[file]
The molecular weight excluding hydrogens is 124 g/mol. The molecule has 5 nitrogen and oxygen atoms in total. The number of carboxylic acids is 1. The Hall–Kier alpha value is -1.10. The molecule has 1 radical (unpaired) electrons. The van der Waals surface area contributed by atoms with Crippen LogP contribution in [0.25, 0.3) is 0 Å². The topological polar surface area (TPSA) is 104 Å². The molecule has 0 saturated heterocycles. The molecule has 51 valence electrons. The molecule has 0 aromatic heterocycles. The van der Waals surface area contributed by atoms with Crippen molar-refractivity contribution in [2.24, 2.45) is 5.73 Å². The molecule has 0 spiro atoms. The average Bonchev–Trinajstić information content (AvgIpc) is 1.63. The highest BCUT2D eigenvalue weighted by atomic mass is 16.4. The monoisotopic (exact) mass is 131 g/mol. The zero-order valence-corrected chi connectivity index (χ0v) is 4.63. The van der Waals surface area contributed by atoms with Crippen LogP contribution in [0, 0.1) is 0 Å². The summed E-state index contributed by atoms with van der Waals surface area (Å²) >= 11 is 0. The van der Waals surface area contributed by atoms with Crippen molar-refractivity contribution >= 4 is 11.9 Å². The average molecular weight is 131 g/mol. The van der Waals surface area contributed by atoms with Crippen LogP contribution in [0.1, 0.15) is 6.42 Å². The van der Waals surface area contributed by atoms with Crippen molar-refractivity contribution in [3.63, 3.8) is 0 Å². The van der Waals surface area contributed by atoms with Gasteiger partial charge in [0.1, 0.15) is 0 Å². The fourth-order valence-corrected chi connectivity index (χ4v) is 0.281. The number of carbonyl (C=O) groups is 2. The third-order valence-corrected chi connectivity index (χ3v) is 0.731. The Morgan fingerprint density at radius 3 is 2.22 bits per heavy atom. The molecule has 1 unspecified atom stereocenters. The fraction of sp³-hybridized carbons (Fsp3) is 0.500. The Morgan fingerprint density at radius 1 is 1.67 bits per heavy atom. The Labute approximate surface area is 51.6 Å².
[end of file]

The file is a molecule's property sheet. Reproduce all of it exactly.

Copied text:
The molecular weight excluding hydrogens is 124 g/mol. The molecule has 5 nitrogen and oxygen atoms in total. The number of carboxylic acids is 1. The Hall–Kier alpha value is -1.10. The molecule has 1 radical (unpaired) electrons. The van der Waals surface area contributed by atoms with Crippen LogP contribution in [0.25, 0.3) is 0 Å². The topological polar surface area (TPSA) is 104 Å². The molecule has 0 saturated heterocycles. The molecule has 51 valence electrons. The molecule has 0 aromatic heterocycles. The van der Waals surface area contributed by atoms with Crippen molar-refractivity contribution in [2.24, 2.45) is 5.73 Å². The molecule has 0 spiro atoms. The average Bonchev–Trinajstić information content (AvgIpc) is 1.63. The highest BCUT2D eigenvalue weighted by atomic mass is 16.4. The monoisotopic (exact) mass is 131 g/mol. The zero-order valence-corrected chi connectivity index (χ0v) is 4.63. The van der Waals surface area contributed by atoms with Crippen LogP contribution in [0, 0.1) is 0 Å². The summed E-state index contributed by atoms with van der Waals surface area (Å²) >= 11 is 0. The van der Waals surface area contributed by atoms with Crippen molar-refractivity contribution >= 4 is 11.9 Å². The average molecular weight is 131 g/mol. The van der Waals surface area contributed by atoms with Crippen LogP contribution in [0.1, 0.15) is 6.42 Å². The van der Waals surface area contributed by atoms with Crippen molar-refractivity contribution in [3.63, 3.8) is 0 Å². The van der Waals surface area contributed by atoms with Gasteiger partial charge in [0.1, 0.15) is 0 Å². The fourth-order valence-corrected chi connectivity index (χ4v) is 0.281. The number of carbonyl (C=O) groups is 2. The third-order valence-corrected chi connectivity index (χ3v) is 0.731. The Morgan fingerprint density at radius 3 is 2.22 bits per heavy atom. The molecule has 1 unspecified atom stereocenters. The fraction of sp³-hybridized carbons (Fsp3) is 0.500. The Morgan fingerprint density at radius 1 is 1.67 bits per heavy atom. The Labute approximate surface area is 51.6 Å².